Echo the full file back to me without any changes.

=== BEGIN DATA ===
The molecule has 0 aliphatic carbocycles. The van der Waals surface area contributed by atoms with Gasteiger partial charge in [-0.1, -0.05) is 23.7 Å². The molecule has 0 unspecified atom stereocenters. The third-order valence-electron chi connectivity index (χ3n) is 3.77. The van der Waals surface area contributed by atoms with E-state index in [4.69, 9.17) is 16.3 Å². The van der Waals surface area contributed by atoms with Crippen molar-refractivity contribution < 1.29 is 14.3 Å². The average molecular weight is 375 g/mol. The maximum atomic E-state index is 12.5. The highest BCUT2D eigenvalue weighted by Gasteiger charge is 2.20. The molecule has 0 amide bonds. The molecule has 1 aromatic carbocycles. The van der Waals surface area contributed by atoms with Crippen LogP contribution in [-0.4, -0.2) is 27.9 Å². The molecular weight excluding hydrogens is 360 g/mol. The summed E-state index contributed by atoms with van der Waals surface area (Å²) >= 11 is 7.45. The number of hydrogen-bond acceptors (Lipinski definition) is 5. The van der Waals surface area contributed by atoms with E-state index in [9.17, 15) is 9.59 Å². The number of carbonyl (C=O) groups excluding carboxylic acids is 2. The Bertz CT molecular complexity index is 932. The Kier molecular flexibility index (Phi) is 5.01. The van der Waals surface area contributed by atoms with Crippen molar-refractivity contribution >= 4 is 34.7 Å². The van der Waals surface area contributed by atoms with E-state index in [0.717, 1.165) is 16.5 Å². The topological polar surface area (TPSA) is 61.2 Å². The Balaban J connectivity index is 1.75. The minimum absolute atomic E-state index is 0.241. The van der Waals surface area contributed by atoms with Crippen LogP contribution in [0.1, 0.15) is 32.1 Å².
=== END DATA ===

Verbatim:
The molecule has 0 aliphatic carbocycles. The van der Waals surface area contributed by atoms with Gasteiger partial charge in [-0.1, -0.05) is 23.7 Å². The molecule has 0 unspecified atom stereocenters. The third-order valence-electron chi connectivity index (χ3n) is 3.77. The van der Waals surface area contributed by atoms with E-state index in [4.69, 9.17) is 16.3 Å². The van der Waals surface area contributed by atoms with Crippen molar-refractivity contribution < 1.29 is 14.3 Å². The average molecular weight is 375 g/mol. The maximum atomic E-state index is 12.5. The highest BCUT2D eigenvalue weighted by Gasteiger charge is 2.20. The molecule has 0 amide bonds. The molecule has 1 aromatic carbocycles. The van der Waals surface area contributed by atoms with Crippen LogP contribution in [-0.4, -0.2) is 27.9 Å². The molecular weight excluding hydrogens is 360 g/mol. The summed E-state index contributed by atoms with van der Waals surface area (Å²) >= 11 is 7.45. The number of hydrogen-bond acceptors (Lipinski definition) is 5. The van der Waals surface area contributed by atoms with E-state index in [9.17, 15) is 9.59 Å². The number of carbonyl (C=O) groups excluding carboxylic acids is 2. The Bertz CT molecular complexity index is 932. The Kier molecular flexibility index (Phi) is 5.01. The van der Waals surface area contributed by atoms with Crippen molar-refractivity contribution >= 4 is 34.7 Å². The van der Waals surface area contributed by atoms with E-state index in [0.717, 1.165) is 16.5 Å². The topological polar surface area (TPSA) is 61.2 Å². The Balaban J connectivity index is 1.75. The minimum absolute atomic E-state index is 0.241. The van der Waals surface area contributed by atoms with Crippen LogP contribution in [0.1, 0.15) is 32.1 Å².